This is our boys playing outside the weekend before Christmas. Notice the short sleeved shirts. Notice the sunshine (...notice my attempts at the photographic trick called "panning")


This is the Lubbock we've come to know and love--75 degree days in December. Doors and windows open at 5pm to let the afternoon breeze in. Crisp, but pleasant dog walks in the mornings and a few "innings" of baseball in the backyard after work.


The swing set is the Monkey's personal favorite, but he'd rather ride on his belly than his bottom.

And this is on Christmas Eve. Just a few days after the shots taken above. Six inches of snow overnight, 9 inch drifts, and virtually no snow removal in Lubbock meant we were as good as snowed in. We built a snow cave and had a snow ball fight with the biggest snow balls ever.




The Monkey still knew what to do with the swing set...

The snow stuck around to make Christmas "White," and the roads awful. There is still a little on the ground, though we're hoping it will be gone by the end of the week.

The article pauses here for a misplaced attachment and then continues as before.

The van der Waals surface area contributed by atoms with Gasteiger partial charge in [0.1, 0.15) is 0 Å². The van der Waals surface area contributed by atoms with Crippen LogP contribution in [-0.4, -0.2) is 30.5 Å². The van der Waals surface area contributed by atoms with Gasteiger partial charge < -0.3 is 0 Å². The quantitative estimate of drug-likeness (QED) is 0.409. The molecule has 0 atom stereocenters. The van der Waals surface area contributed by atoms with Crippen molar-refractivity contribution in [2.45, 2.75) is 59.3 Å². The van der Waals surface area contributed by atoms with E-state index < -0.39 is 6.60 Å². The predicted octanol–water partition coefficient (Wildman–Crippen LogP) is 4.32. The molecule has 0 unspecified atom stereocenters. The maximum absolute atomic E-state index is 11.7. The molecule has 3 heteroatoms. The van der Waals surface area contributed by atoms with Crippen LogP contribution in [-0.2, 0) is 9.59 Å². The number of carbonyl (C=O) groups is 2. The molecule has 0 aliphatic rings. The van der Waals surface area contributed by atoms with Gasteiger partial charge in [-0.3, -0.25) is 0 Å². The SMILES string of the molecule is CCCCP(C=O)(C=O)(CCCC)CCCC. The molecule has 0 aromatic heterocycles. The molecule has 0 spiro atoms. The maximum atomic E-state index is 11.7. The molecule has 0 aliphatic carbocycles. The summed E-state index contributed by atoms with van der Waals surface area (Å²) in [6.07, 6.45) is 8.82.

And they built a ship...

Months and months ago, when we were still in Ohio, Mr. Baseball asked me if I would help him build a pirate ship. At the time I was taking care of the very-morning-sick QB, packing for our move, taking care of the apartment complex, and teaching in the afternoons. I kindly told him that we'd have to wait until we got to Texas. Surprisingly, he didn't bother me much about it...until we moved. We weren't in town a full day before Mr. Baseball said, "Dad, we're in Texas now and you said we'd build a pirate ship." So as soon as we said goodbye to Grandma and Grandpa Franklin who'd come to help us move, we went to Walmart and bought popsicle sticks, glue, and sandpaper.